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From Alan Conway <acon...@redhat.com>
Subject [c++] Simplifying our distribution packaging.
Date Fri, 16 May 2008 13:00:29 GMT
Currently the C++ distribution tarball is not "pure source", as it contains 
generated source and documentation files that are pre-generated while building 
the distribution. This is bad (see below for details of why.) I'd like to move 
towards a pure-source distribution, proposal below.

== Why the current situation is bad

  - In a normal project "make dist" is quick - it basically just creates a 
tarball. In qpid "make dist" is slow - it does an entire build because needs 
qpidd in order to generate the man page from qpidd --help.

  - "make distcheck" takes twice as long as it should because it does *two* 
builds, first to generate the man page, then to build the real distro.

  - "make distcheck" and VPATH builds are frequently broken (I think both are 
broken right now) because of confusion over whether generate sourced code is in 
"srcdir" or "builddir". It should be in builddir when building from scratch, but 
inevitably ends up in srcdir in a distro tarball. Getting the build system to 
work properly in both scenarios is tricky.

The results of all the above is that people avoid building distros like the 
plague because it's slow and likely to fail, and therefore we get very little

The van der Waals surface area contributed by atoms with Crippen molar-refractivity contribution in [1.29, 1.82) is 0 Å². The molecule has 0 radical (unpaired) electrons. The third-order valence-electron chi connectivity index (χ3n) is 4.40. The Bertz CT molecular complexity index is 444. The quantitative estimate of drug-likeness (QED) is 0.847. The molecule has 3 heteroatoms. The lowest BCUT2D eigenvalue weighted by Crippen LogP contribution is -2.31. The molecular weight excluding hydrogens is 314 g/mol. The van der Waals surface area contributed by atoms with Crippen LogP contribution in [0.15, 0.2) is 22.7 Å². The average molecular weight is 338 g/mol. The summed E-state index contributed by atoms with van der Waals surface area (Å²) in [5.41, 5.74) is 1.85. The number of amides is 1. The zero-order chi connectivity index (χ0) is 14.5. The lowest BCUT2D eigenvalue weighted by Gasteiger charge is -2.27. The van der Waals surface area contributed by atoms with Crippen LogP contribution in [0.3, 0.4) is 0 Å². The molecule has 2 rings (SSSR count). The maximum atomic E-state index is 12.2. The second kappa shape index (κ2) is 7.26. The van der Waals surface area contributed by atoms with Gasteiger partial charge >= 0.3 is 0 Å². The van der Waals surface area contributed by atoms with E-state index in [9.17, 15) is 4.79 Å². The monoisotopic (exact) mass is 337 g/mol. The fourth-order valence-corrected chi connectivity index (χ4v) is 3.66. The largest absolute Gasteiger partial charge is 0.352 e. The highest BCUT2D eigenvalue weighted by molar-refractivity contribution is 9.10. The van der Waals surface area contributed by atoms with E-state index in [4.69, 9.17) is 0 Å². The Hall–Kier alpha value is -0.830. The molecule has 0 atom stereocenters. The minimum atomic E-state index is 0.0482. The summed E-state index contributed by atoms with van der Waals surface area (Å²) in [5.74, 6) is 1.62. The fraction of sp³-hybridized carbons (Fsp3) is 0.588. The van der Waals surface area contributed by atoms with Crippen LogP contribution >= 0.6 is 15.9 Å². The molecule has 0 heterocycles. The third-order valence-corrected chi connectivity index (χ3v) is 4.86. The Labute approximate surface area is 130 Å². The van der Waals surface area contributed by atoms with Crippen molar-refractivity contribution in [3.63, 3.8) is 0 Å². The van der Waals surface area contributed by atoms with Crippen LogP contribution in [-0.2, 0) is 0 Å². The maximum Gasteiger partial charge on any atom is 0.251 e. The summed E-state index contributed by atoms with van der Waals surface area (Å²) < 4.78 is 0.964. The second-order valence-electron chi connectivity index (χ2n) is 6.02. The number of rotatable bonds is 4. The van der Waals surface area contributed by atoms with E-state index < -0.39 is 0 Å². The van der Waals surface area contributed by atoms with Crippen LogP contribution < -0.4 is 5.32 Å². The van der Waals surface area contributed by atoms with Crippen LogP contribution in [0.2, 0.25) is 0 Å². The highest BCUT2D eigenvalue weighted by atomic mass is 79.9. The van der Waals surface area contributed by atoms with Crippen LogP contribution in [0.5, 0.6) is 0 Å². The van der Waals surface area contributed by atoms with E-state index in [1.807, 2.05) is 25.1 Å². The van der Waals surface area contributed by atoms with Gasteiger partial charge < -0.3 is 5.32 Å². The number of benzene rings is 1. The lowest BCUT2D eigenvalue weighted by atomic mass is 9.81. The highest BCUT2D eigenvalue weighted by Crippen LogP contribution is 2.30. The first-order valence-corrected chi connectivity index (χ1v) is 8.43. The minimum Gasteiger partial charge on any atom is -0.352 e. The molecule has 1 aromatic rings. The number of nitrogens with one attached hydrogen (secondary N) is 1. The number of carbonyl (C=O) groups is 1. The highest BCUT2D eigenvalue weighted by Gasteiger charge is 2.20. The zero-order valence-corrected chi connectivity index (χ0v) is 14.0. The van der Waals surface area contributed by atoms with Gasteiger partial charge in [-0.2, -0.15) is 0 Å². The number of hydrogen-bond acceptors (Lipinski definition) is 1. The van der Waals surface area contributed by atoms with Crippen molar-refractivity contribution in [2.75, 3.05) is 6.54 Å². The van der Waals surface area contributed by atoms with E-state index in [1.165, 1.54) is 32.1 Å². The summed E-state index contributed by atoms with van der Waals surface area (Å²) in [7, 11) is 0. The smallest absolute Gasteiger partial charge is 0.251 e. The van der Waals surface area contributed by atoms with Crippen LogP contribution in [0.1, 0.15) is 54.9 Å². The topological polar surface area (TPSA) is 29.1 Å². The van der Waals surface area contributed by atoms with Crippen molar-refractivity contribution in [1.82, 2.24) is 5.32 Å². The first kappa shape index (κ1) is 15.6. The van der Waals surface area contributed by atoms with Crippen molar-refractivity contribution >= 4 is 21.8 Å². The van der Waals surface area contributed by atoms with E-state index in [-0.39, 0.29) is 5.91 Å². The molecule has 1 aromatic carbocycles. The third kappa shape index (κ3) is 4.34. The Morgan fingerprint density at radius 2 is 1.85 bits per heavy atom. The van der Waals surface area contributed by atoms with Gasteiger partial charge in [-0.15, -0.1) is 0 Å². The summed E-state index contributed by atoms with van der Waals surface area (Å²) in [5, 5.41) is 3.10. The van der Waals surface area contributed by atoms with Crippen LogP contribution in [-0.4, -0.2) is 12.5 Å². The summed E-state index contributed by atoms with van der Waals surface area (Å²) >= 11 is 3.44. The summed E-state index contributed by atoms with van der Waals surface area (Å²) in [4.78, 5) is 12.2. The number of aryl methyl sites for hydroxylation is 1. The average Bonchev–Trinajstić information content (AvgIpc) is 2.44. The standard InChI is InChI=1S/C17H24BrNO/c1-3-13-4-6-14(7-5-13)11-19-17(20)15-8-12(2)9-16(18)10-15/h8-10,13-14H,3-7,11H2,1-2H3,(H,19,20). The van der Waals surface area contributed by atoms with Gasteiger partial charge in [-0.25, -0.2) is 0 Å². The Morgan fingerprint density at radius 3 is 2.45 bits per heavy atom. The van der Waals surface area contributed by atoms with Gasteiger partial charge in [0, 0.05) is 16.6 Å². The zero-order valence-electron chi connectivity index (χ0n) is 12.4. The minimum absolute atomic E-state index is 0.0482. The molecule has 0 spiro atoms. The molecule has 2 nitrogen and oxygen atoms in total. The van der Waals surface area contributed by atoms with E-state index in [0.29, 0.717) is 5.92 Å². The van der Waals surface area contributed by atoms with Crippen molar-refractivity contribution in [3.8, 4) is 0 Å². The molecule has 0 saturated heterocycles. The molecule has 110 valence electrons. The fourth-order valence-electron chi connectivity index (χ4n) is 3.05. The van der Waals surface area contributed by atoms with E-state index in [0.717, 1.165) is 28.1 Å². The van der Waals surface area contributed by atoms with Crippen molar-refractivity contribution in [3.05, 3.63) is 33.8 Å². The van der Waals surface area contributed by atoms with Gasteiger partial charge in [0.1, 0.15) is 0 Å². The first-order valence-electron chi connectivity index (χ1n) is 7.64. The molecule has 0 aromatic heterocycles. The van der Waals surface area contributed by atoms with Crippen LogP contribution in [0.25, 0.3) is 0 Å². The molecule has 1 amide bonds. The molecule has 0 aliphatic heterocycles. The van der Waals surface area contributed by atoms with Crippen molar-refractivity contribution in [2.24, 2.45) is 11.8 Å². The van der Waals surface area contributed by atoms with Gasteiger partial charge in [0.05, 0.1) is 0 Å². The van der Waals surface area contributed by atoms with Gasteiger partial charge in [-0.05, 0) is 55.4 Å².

testing of the distro-buildingn process.

== Why did I get us into this mess in the first place?

There was a desire to let people build the distro without having all of the 
dependencies required to build generated source & docs. At the time, the code 
generator was in Java, which is a totally unacceptable dependency for a C or C++ 
project, so this was probably the right thing to do. That is no longer the case 
- the current generator is in ruby - so I don't think the original reasoning holds.

I'd like to go towards a pure source distribution, with ruby as a requirement to 
build. I'd like to make some other requirements optional, i.e. if present they 
add functionality but you can do a basic build without them:
  - python: run python test suite if present.
  - doxygen: generate API doc if present.
  - graphviz: add class diagrams to API doc if present
  - help2man: generate man page if present.

I think this gives us a reasonable minimal requirement set (only adding ruby) 
and provides flexibility to do a basic build without all the doc tools. We can 
provide  generated documentation on the project web pages for people  who 
cant/dont want to build it themselves.

Any objections?

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